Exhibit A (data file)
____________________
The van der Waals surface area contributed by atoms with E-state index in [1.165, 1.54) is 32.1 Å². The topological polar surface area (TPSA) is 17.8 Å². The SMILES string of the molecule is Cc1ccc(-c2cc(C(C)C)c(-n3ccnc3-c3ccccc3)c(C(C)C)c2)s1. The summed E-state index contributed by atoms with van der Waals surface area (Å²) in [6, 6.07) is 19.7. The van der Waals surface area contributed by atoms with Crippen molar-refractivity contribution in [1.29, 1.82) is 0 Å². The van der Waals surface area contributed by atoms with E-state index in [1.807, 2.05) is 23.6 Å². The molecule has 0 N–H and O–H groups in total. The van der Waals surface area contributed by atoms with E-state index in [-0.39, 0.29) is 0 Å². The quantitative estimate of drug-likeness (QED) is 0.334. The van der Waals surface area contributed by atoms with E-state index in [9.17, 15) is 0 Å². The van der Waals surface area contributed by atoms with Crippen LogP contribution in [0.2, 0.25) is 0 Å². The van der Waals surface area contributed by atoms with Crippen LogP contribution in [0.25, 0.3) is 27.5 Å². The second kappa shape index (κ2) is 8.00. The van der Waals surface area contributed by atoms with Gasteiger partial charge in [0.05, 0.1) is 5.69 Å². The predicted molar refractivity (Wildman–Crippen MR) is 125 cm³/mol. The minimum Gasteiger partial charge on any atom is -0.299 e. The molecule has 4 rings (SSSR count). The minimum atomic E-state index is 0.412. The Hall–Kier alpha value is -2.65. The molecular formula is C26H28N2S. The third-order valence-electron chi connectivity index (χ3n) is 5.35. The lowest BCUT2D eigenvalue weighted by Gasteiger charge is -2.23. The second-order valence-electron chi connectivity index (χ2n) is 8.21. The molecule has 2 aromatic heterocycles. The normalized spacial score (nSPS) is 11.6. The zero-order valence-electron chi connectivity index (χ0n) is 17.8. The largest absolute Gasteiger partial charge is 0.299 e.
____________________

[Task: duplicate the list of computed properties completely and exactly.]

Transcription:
The van der Waals surface area contributed by atoms with E-state index in [1.165, 1.54) is 32.1 Å². The topological polar surface area (TPSA) is 17.8 Å². The SMILES string of the molecule is Cc1ccc(-c2cc(C(C)C)c(-n3ccnc3-c3ccccc3)c(C(C)C)c2)s1. The summed E-state index contributed by atoms with van der Waals surface area (Å²) in [6, 6.07) is 19.7. The van der Waals surface area contributed by atoms with Crippen molar-refractivity contribution in [1.29, 1.82) is 0 Å². The van der Waals surface area contributed by atoms with E-state index in [1.807, 2.05) is 23.6 Å². The molecule has 0 N–H and O–H groups in total. The van der Waals surface area contributed by atoms with E-state index in [-0.39, 0.29) is 0 Å². The quantitative estimate of drug-likeness (QED) is 0.334. The van der Waals surface area contributed by atoms with E-state index in [9.17, 15) is 0 Å². The van der Waals surface area contributed by atoms with Crippen LogP contribution in [0.2, 0.25) is 0 Å². The van der Waals surface area contributed by atoms with Crippen LogP contribution in [0.25, 0.3) is 27.5 Å². The second kappa shape index (κ2) is 8.00. The van der Waals surface area contributed by atoms with Gasteiger partial charge in [0.05, 0.1) is 5.69 Å². The predicted molar refractivity (Wildman–Crippen MR) is 125 cm³/mol. The minimum Gasteiger partial charge on any atom is -0.299 e. The molecule has 4 rings (SSSR count). The minimum atomic E-state index is 0.412. The Hall–Kier alpha value is -2.65. The molecular formula is C26H28N2S. The third-order valence-electron chi connectivity index (χ3n) is 5.35. The lowest BCUT2D eigenvalue weighted by Gasteiger charge is -2.23. The second-order valence-electron chi connectivity index (χ2n) is 8.21. The molecule has 2 aromatic heterocycles. The normalized spacial score (nSPS) is 11.6. The zero-order valence-electron chi connectivity index (χ0n) is 17.8. The largest absolute Gasteiger partial charge is 0.299 e.